Amylase (diastase) is supplied as a cream to white powder. It is a form of alpha-amylase that acts on starch (amylose and amylopectin) and breaks it down to simple sugars such as maltose and dextrins. Many organisms, including humans, use amylase to render dietary starch soluble so it can be absorbed during digestion.
Amylase (diastase) powder has undetectable levels (with benedicts solution) of reducing sugars at a 0.5% solution (w/v), so the progress of the reaction can be monitored in two ways. First, by using the iodine test to check for loss of the starch substrate. Second, by using Benedict's Solution to check for the appearance of reaction product (sugars).
Reducing sugars have a carbonyl group (-CO) that can be oxidised in certain conditions. Examples of reducing sugars include glucose, fructose and maltose. Note, ordinary cane sugar, sucrose, is not a reducing sugar.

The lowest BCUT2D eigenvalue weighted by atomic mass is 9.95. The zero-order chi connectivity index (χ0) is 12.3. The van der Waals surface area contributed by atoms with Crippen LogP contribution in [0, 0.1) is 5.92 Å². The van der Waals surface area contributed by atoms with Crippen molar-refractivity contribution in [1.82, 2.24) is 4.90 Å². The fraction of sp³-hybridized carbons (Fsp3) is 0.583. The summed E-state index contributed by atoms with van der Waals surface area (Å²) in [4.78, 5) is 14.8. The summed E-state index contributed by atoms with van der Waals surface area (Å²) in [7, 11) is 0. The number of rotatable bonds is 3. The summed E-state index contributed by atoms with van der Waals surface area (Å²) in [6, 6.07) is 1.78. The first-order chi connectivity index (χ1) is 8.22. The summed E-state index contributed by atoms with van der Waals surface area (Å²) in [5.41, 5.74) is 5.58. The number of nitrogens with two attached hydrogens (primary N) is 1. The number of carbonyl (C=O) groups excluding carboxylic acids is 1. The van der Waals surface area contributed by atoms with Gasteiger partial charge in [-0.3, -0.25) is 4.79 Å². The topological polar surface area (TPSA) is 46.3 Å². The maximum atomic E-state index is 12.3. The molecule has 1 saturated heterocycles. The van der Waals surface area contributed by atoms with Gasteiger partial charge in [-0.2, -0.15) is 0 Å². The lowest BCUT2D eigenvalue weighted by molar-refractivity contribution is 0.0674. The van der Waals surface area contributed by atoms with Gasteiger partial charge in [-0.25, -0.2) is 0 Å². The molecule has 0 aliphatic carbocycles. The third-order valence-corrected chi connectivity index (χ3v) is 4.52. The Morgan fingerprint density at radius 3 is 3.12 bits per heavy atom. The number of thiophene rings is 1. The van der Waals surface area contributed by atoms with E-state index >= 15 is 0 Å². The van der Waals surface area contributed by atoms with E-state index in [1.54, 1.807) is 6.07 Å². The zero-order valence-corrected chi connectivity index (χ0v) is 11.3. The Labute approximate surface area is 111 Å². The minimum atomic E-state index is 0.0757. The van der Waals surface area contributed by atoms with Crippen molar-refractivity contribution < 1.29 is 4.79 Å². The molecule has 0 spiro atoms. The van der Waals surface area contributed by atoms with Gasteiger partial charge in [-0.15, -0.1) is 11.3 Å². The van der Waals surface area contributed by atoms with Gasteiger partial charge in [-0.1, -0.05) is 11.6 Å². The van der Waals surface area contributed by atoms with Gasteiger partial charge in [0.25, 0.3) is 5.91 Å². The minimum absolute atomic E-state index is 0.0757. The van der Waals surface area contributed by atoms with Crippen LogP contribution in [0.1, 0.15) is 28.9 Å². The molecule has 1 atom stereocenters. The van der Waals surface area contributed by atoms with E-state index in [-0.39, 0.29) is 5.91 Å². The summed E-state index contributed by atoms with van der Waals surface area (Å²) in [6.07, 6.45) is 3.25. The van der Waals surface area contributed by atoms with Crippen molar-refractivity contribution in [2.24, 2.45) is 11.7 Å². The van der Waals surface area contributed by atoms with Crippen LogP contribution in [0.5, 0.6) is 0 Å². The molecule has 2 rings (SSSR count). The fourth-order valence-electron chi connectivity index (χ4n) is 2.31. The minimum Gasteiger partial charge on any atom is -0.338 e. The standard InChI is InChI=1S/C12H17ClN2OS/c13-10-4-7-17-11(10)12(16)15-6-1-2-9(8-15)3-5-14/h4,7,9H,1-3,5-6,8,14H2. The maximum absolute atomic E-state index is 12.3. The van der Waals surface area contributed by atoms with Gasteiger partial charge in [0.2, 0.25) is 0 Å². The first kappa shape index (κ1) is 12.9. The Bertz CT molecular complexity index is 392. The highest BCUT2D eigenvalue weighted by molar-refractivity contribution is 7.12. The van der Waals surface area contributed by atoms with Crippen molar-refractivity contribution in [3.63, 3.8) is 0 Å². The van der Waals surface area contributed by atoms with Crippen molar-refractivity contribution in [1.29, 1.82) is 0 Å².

Iodine Test (MC26.1)
The iodine test is used to detect the presence of starch, specifically amylose. A solution of iodine in potassium iodide (MC26.1, I/KI, 1.5%/3%) forms an intense blue-black colour when it comes into contact with amylose.
Benedict's Solution (MC4.1)
Benedict's Solution (MC4.1) is based on copper sulphate, CuSO4, which is a clear transparent blue colour in solution. When Benedict's Solution is heated in the presence of a reducing sugar, the sugar is oxidised and the Cu2+ is reduced to Cu+, forming a characteristic red-orange precipitate of Cu2O. A colour change from blue to orange confirms the presence of reducing sugars.
SOURCE: Aspergillus oryzae